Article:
Caribbean, May 15, 2017 – Antigua – Delivering his 2015/2016 report to the University Council on May 4, UWI Vice Chancellor Sir Hilary Beckles said there will be a fourth landed campus in Antigua. The current campuses of The UWI are Mona, Jamaica; Cave Hill, Barbados; and St Augustine, Trinidad.
He said the Antiguan Government has taken a major historic decision to transform a Community College to a University and asked if their campus could be within the UWI family.
The campus will be located in a village called Five Islands.
Beckles said there is a plan to expand national colleges to universities throughout the region.
“By enabling some of these better equipped national colleges to University colleges and to do so within the context of the UWI family is very good for us,” he said.
“Those who cannot move long distances must move short distances,” he said.
“And this is a structure we are working with, the open campus plus national colleges plus campuses constituting a structure of higher education that will enable us to build capacity and reduce cost.”
Beckles said the global strategy is to have a UWI presence on every continent except Antartica in the next five years.
“We are building out our footprint. We have already established our facility in North America in New York, we are working aggressively on Mexico, Colombia, we are working on Europe and we have just signed an agreement with South Africa and now the Vice Chancellor of the University of Lagos will be visiting at Mona in three weeks’ time to look at Centre for Caribbean studies in Lagos and of course we are in China,” he said.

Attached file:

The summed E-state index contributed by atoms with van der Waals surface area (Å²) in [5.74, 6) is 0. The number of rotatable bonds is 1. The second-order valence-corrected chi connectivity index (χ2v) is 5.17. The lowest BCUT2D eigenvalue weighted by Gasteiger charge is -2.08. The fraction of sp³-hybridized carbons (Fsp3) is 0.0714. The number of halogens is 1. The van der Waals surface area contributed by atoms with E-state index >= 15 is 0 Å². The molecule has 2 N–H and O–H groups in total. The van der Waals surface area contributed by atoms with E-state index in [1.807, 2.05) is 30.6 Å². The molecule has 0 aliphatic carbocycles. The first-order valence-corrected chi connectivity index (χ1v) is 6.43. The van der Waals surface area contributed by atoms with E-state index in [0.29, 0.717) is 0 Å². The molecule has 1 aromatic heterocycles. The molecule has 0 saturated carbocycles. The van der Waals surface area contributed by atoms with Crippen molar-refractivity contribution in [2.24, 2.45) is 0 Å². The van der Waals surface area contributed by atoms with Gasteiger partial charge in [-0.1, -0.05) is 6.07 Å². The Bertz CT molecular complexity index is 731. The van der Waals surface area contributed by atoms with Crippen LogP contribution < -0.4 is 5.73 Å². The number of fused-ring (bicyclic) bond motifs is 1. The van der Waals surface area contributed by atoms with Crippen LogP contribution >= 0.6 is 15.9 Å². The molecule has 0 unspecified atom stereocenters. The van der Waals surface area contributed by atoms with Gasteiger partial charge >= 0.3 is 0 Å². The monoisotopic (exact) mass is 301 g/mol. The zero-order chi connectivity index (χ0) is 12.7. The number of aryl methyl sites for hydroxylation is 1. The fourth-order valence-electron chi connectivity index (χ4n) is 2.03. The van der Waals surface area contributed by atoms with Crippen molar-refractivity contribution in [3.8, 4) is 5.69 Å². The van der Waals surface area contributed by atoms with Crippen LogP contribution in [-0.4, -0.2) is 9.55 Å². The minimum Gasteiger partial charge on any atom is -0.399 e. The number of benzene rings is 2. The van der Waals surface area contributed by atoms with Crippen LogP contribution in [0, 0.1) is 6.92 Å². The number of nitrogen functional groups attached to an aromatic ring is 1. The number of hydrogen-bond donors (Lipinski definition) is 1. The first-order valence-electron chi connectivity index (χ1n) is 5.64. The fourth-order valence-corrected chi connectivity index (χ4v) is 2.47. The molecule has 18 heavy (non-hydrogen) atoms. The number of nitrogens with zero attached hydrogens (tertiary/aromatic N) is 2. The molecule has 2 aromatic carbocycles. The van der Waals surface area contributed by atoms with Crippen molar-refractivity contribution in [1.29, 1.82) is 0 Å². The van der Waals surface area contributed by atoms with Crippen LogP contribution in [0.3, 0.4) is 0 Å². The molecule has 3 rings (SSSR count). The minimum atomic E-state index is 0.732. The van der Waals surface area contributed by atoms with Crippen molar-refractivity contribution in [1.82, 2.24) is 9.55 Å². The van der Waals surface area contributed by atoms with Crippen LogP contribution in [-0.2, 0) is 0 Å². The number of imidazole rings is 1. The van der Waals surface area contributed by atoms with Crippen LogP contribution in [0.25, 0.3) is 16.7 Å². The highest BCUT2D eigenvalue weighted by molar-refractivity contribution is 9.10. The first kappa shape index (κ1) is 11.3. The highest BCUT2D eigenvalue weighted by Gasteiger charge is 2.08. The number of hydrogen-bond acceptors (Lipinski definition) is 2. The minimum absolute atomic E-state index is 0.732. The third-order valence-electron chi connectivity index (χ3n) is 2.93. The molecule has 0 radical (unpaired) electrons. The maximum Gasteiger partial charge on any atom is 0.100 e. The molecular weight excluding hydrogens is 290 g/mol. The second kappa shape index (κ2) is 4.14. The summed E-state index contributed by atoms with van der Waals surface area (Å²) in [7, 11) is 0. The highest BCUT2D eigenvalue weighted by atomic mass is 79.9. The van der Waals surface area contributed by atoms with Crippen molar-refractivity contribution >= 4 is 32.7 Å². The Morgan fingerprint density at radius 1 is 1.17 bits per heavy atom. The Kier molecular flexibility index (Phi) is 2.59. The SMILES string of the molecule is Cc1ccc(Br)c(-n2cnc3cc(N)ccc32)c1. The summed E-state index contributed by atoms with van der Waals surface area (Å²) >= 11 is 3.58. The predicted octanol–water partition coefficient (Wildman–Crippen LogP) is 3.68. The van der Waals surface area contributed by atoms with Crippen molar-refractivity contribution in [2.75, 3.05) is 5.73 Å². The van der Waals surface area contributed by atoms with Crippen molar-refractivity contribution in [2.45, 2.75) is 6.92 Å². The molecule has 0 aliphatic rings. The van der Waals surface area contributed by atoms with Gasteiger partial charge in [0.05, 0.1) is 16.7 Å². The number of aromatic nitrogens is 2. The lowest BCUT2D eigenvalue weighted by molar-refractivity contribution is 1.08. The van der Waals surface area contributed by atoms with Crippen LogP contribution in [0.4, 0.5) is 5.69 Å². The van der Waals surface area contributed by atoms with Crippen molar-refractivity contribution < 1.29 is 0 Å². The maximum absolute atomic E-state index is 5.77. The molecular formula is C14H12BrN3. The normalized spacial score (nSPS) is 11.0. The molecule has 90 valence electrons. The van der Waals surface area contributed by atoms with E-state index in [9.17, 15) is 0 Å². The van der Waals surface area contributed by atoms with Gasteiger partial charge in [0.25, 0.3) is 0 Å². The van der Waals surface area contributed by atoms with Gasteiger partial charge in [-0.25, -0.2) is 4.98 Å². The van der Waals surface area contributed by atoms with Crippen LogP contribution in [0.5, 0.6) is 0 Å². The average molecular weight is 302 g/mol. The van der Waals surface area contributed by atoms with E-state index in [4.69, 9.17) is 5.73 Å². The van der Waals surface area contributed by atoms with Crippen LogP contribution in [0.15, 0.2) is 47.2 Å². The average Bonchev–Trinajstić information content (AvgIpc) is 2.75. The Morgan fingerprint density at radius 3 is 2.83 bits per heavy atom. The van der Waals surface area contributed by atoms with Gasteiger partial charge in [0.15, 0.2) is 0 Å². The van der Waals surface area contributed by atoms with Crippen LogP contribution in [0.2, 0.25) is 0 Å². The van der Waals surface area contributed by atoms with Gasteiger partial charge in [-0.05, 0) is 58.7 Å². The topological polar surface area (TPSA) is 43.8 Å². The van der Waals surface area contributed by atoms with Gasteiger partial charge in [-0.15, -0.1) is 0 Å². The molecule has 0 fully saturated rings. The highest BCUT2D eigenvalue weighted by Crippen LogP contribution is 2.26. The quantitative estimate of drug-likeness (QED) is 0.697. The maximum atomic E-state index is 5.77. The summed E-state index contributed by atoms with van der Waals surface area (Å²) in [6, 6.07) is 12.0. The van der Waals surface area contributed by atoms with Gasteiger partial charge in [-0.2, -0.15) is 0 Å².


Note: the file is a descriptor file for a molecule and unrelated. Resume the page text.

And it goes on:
PM Davis’ Remarks at Wreath Laying Ceremony – Majority Rule Day 2022
Happy Majority Rule Day to all and thank you for coming
I thank the organizers of this wreath laying ceremony because this auspicious occasion is a symbolic reminder of the significant role the Progressive Liberal Party and the Father of the Nation played in bringing about one of the most consequential and transformational events in our history, eclipsed only by the abolition of slavery in 1834.
With the addition of National Independence on 10th July 1973, these three epic events changed the course of Bahamian history forever and etched in the annals of history the Bahamian national identity and the depth of our indomitable spirit.
We must never grow weary of telling our story lest we lose our identity and heritage as a people.
Further — and more nationally — as a free, modern, democratic and independent state, history must record that Majority Rule Day is also an occasion where all Bahamians come together to reflect on and celebrate the enduring principles of democracy. Today then, I stand with my Bahamian brothers and sisters from all walks of life in memorializing this day as a seminal moment in the ever-evolving Bahamian story.